The Pandemic Of Hunger
Above photo: Bill Hackwell.
In April, the World Bank predicted that the Brazilian economy would shrink by 5% of GDP by 2020. Now, in June, the prediction is 8% to 10%. And the government’s expected 2% growth.
As the pandemic mainly affects self-employed and informal workers who, in order to survive, cannot be confined to their homes, the number of Brazilians in poverty is expected to increase this year from 41.8 million (2019) to 48.8 million people, equivalent to 23% of the population.
The poor are all those who survive on a daily income of less than R$27.5 ($5 USD) or a monthly income of less than R$825. This year there will be 7 million more Brazilians. The emergency aid has eased the social drama a little. But until when?
A survey conducted by Plano CDE, a company that analyzes life and consumption in classes C, D and E, indicates that between March and April of this year, of the 58 million Brazilians in classes D and E (with monthly incomes of up to 500 R) 51 million saw their income reduced by half or less. And of the 100 million in class C (with monthly incomes between R$500 and R$2000), 29% suffered the same loss.
Of Brazilian families, 70% with a monthly income of less than R$3,135 depend on favorable economic cycles to feed themselves and pay their bills. With the Covid-19, everything indicates that this year these families will be extremely indebted. In April, the increase in debts in class C was 36%, and in classes D and E, 47%.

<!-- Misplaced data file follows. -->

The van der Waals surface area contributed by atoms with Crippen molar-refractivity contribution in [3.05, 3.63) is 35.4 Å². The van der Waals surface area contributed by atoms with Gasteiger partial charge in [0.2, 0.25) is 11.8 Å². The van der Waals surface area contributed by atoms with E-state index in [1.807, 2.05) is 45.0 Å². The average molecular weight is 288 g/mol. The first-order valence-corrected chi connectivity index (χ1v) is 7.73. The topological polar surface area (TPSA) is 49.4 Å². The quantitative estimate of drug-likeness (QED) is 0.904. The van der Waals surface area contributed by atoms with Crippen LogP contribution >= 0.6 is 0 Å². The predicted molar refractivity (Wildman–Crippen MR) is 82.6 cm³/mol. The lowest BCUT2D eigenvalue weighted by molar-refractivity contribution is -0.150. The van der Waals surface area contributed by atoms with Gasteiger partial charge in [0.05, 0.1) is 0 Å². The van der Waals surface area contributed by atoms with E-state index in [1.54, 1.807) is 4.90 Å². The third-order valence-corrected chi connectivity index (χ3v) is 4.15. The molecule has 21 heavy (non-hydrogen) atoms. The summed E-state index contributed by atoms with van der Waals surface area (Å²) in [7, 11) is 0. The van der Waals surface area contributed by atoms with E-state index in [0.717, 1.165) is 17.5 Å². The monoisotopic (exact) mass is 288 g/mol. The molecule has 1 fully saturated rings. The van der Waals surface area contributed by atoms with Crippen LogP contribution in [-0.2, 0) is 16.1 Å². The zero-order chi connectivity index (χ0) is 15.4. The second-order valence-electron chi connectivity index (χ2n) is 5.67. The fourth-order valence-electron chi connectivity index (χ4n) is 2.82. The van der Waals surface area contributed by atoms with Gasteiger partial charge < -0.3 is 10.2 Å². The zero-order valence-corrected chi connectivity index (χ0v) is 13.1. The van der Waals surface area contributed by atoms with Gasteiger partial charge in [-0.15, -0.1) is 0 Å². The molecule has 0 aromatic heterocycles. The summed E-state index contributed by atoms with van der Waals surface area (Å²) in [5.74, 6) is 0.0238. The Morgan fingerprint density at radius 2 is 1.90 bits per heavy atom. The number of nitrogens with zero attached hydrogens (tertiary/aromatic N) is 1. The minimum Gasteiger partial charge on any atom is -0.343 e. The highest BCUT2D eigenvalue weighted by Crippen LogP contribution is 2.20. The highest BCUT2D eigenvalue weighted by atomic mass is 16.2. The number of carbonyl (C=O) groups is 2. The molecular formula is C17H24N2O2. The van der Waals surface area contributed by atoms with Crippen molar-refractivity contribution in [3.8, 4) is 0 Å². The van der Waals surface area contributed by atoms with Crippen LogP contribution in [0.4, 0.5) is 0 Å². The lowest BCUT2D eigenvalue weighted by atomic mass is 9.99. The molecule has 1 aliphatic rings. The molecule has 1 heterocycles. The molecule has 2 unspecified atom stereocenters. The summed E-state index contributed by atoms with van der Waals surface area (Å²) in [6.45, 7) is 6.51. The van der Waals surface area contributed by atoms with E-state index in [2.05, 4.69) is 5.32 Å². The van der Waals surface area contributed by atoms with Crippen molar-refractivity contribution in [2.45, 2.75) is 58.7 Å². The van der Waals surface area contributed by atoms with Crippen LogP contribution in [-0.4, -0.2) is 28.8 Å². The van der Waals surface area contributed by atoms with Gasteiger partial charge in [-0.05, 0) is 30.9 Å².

According to the Brazilian Institute of Geography and Statistics (IBGE), between 2009 and 2019, the number of slums grew by 107.7%. Today, there are 13,151 in 734 municipalities, and 5.1 million people live in them. With the 10% drop in GDP this year due to the pandemic, this situation tends to worsen unless a minimum income program is approved for each family living in a favela.
Brazil today has 28.5 million unemployed people. The figure was released by IBGE on June 16. Of that total, 17.7 million declared they were unable to seek employment due to the restrictions imposed by the pandemic.
Latin America and the Caribbean are home to 8.5% of the world’s population. Between 2000 and 2020, hunger was reduced almost to half in the 33 countries of the region. From 73 million to 38 million hungry people, according to FAO. This happened thanks to progressive governments, which implemented social policies, school feeding programs and measures to support family farming.
But a setback began in 2015, the same year as the launch of the UN Agenda 2030, whose Sustainable Development Goal is “zero hunger”. The number of people living with food insecurity in Latin America and the Caribbean reached 43 million in 2018. By 2020, ECLAC expects an increase of 16 million in extreme poverty. That reality is portrayed by the White Flag Code, now adopted in several countries, including Peru, Honduras, Guatemala and El Salvador: the family without any food places a white cloth in front of its house as a sign that it needs urgent food relief.
There is no shortage of food on the Continent. There is a lack of justice. Today, 84 million children in Latin America and the Caribbean depend on school to have access to good food. Of these, 10 million eat only a minimally nutritious meal when they receive a school lunch. Now the virus excludes them from school and brings them closer to hunger.